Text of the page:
In networking, throughput refers to the amount of data that can be transferred from one location to another within a given timeframe. It is a measure of how much information a system can process or handle successfully. Simply put, throughput measures the rate at which a network or device sends or receives data.

The throughput rate is also measured in bits per second (bps), megabytes per second (MB/s), or gigabytes per second (GB/s). A higher throughput indicates a faster data transfer rate. 

For a detailed guide on measuring bandwidth and understanding how it impacts real-time communication, see our comprehensive bandwidth guide.

Throughput vs. network speed

Is bandwidth the same as network speed? While related, throughput and network speed measure different aspects of network performance.

Network speed refers to the maximum theoretical data transfer rate based on network hardware capabilities. It is like the speed limit on the highway.

Throughput measures the actual amount of data successfully transferred in real-world conditions. It assesses real performance by considering factors like congestion.

For example, a network may have a speed of 100 Mbps. But if heavy congestion occurs, the actual throughput may only be 50 Mbps. In this case, throughput is lower than network speed due to real-world limitations.

Factors that affect throughput

Many factors can affect throughput; some of these factors include:

Overall, throughput shows how much data actually moves across a network successfully. It relates to network speed. But hardware, traffic jams, and lags can slow it down compared to top speed.

Network speed vs bandwidth vs throughput: how do they compare?

So far, we've gained a good understanding of network metrics such as network speed, bandwidth, and throughput. Now, let's dive deeper into these metrics by exploring their differences, similarities, applications, ways to optimise their performance, and the impact they have on overall network performance.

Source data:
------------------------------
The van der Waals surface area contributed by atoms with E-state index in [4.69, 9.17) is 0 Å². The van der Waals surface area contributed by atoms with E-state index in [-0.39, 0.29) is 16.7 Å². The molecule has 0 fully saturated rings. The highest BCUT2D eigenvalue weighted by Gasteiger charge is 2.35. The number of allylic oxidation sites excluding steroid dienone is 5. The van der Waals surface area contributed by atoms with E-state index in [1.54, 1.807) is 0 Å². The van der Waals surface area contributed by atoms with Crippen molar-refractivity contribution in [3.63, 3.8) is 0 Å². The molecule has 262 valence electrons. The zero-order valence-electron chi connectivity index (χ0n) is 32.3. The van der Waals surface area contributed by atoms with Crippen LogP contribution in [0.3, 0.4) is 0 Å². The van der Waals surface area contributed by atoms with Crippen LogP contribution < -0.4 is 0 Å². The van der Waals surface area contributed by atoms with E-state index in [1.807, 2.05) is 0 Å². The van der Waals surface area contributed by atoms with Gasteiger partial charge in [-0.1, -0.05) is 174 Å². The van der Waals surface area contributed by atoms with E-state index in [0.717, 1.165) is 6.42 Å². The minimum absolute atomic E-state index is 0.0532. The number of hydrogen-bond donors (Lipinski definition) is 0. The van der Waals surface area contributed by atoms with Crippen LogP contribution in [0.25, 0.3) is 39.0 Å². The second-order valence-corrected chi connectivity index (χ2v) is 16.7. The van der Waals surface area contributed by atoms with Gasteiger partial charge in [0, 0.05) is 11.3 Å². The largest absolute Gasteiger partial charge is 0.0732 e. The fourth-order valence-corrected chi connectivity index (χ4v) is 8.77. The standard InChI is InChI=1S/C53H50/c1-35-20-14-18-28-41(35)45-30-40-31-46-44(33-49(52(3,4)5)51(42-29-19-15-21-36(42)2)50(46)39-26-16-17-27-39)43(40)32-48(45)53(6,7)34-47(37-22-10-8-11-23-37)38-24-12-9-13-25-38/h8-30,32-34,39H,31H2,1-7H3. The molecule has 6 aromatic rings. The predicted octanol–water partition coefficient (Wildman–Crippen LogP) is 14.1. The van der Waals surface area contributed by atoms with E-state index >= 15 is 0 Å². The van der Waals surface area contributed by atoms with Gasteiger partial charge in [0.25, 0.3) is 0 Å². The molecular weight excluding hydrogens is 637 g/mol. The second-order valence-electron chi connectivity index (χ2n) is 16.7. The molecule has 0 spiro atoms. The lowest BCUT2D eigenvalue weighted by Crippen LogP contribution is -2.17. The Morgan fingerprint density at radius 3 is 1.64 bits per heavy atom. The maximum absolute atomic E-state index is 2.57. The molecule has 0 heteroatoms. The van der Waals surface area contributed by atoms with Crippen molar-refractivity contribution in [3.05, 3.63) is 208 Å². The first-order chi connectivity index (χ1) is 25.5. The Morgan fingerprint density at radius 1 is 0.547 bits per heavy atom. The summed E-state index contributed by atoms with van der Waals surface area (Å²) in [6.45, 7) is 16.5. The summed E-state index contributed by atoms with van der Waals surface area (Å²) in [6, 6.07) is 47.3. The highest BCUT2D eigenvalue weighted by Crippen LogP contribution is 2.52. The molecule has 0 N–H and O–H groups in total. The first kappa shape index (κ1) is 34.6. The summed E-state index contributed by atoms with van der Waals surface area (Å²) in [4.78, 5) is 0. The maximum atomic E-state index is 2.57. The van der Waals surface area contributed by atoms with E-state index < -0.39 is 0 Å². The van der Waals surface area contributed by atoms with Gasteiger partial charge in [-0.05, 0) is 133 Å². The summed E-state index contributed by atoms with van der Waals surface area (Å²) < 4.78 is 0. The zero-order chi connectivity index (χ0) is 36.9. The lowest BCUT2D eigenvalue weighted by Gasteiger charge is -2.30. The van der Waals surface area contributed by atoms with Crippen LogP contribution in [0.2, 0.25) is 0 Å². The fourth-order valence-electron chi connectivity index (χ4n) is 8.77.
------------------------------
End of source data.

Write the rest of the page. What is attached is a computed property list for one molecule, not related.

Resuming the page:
• Network speed is like the speed limit on a highway. It represents the maximum data transfer rate that's theoretically possible under perfect conditions. Network speed is all about the hardware's capabilities. However, keep in mind that this is more like the "theoretical maximum" and doesn't always reflect real-world performance.
  • Think of bandwidth as the maximum capacity of a network channel to carry data. It's determined by the physical properties of the network, like the width of the communication channel. It's essentially the upper limit of data transmission capacity, like how many lanes a highway has.
  • Throughput is what you actually experience in the real world. It considers factors like network traffic and limitations. So, if network speed is the speed limit and bandwidth is the number of potential lanes on the highway, throughput is the actual speed you're driving at on a busy road. It's often lower than network speed or bandwidth due to real-world conditions.


  • The one thing that's common between all of them is that they're expressed in bits per second (bps). This makes it easy to measure and compare them.


  • Network speed is super important for applications that need a lot of data quickly, like video streaming and online gaming. It makes sure that the network can handle the demands of data-heavy applications, preventing issues like buffering and lag.
  • Bandwidth planning is crucial in scenarios where multiple devices or users share a network, like in office or home networks. It ensures that the network can handle all the data from different devices at the same time without slowing down the whole system.
  • Throughput is all about real-world performance, and it's particularly useful in assessing how well networks work in different situations. It's a valuable tool for optimising networks, especially when real-world conditions can change.

Performance optimisation